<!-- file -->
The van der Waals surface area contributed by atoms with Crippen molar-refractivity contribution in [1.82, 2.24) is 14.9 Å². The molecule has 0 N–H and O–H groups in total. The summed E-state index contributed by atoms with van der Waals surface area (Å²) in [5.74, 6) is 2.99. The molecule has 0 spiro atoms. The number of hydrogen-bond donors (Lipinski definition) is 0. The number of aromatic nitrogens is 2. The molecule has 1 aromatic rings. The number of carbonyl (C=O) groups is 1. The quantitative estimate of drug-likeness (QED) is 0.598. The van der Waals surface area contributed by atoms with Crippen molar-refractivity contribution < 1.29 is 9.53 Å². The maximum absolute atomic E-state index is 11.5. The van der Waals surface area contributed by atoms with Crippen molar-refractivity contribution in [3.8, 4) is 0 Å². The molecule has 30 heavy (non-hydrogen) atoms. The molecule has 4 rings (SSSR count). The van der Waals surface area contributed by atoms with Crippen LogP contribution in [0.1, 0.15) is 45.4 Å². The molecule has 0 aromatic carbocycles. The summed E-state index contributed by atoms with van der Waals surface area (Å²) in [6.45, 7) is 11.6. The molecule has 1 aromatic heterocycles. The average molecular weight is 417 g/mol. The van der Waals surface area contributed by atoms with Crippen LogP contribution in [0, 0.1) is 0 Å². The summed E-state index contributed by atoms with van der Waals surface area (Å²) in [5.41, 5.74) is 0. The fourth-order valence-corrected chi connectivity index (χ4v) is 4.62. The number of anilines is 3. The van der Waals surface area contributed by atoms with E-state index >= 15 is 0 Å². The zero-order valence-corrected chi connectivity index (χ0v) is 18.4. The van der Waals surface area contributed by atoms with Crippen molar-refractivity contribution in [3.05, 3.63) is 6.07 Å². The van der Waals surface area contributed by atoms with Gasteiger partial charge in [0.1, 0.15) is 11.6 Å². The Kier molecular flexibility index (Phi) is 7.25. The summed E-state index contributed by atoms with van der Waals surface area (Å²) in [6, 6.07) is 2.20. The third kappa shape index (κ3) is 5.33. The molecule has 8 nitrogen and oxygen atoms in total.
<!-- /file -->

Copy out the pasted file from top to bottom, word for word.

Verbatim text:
The van der Waals surface area contributed by atoms with Crippen molar-refractivity contribution in [1.82, 2.24) is 14.9 Å². The molecule has 0 N–H and O–H groups in total. The summed E-state index contributed by atoms with van der Waals surface area (Å²) in [5.74, 6) is 2.99. The molecule has 0 spiro atoms. The number of hydrogen-bond donors (Lipinski definition) is 0. The number of aromatic nitrogens is 2. The molecule has 1 aromatic rings. The number of carbonyl (C=O) groups is 1. The quantitative estimate of drug-likeness (QED) is 0.598. The van der Waals surface area contributed by atoms with Crippen molar-refractivity contribution < 1.29 is 9.53 Å². The maximum absolute atomic E-state index is 11.5. The van der Waals surface area contributed by atoms with Crippen molar-refractivity contribution in [3.8, 4) is 0 Å². The molecule has 30 heavy (non-hydrogen) atoms. The molecule has 4 rings (SSSR count). The van der Waals surface area contributed by atoms with Crippen LogP contribution in [0.1, 0.15) is 45.4 Å². The molecule has 0 aromatic carbocycles. The summed E-state index contributed by atoms with van der Waals surface area (Å²) in [6.45, 7) is 11.6. The molecule has 1 aromatic heterocycles. The average molecular weight is 417 g/mol. The van der Waals surface area contributed by atoms with Crippen LogP contribution in [0, 0.1) is 0 Å². The summed E-state index contributed by atoms with van der Waals surface area (Å²) in [5.41, 5.74) is 0. The fourth-order valence-corrected chi connectivity index (χ4v) is 4.62. The number of anilines is 3. The van der Waals surface area contributed by atoms with E-state index >= 15 is 0 Å². The zero-order valence-corrected chi connectivity index (χ0v) is 18.4. The van der Waals surface area contributed by atoms with Crippen molar-refractivity contribution in [3.05, 3.63) is 6.07 Å². The van der Waals surface area contributed by atoms with Gasteiger partial charge in [0.1, 0.15) is 11.6 Å². The Kier molecular flexibility index (Phi) is 7.25. The summed E-state index contributed by atoms with van der Waals surface area (Å²) in [6, 6.07) is 2.20. The third kappa shape index (κ3) is 5.33. The molecule has 8 nitrogen and oxygen atoms in total.